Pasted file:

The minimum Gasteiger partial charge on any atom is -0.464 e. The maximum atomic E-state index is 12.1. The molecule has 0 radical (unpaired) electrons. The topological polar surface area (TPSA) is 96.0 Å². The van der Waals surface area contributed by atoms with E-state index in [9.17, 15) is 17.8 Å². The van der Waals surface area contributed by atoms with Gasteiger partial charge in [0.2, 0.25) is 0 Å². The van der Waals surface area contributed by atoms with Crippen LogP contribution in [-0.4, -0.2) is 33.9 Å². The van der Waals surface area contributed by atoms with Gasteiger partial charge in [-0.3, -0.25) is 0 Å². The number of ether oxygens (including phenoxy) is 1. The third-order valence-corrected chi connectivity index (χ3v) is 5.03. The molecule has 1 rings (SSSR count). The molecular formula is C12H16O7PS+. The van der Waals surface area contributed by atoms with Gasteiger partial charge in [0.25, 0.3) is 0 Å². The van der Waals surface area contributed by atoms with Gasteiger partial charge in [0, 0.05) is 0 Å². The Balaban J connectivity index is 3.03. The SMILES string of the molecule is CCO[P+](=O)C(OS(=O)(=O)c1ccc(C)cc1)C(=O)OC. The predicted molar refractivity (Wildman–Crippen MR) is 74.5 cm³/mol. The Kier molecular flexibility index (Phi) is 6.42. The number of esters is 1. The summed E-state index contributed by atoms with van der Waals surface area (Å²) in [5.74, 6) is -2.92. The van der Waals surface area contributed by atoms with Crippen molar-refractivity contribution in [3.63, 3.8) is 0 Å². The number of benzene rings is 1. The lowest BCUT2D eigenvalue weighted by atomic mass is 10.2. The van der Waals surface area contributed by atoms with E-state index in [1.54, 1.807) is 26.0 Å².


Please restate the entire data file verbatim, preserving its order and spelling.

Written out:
The minimum Gasteiger partial charge on any atom is -0.464 e. The maximum atomic E-state index is 12.1. The molecule has 0 radical (unpaired) electrons. The topological polar surface area (TPSA) is 96.0 Å². The van der Waals surface area contributed by atoms with E-state index in [9.17, 15) is 17.8 Å². The van der Waals surface area contributed by atoms with Gasteiger partial charge in [0.2, 0.25) is 0 Å². The van der Waals surface area contributed by atoms with Crippen LogP contribution in [-0.4, -0.2) is 33.9 Å². The van der Waals surface area contributed by atoms with Gasteiger partial charge in [-0.3, -0.25) is 0 Å². The number of ether oxygens (including phenoxy) is 1. The third-order valence-corrected chi connectivity index (χ3v) is 5.03. The molecule has 1 rings (SSSR count). The molecular formula is C12H16O7PS+. The van der Waals surface area contributed by atoms with Gasteiger partial charge in [0.25, 0.3) is 0 Å². The van der Waals surface area contributed by atoms with Gasteiger partial charge in [0, 0.05) is 0 Å². The Balaban J connectivity index is 3.03. The SMILES string of the molecule is CCO[P+](=O)C(OS(=O)(=O)c1ccc(C)cc1)C(=O)OC. The predicted molar refractivity (Wildman–Crippen MR) is 74.5 cm³/mol. The Kier molecular flexibility index (Phi) is 6.42. The number of esters is 1. The summed E-state index contributed by atoms with van der Waals surface area (Å²) in [5.74, 6) is -2.92. The van der Waals surface area contributed by atoms with Crippen molar-refractivity contribution in [3.63, 3.8) is 0 Å². The number of benzene rings is 1. The lowest BCUT2D eigenvalue weighted by atomic mass is 10.2. The van der Waals surface area contributed by atoms with E-state index in [1.54, 1.807) is 26.0 Å².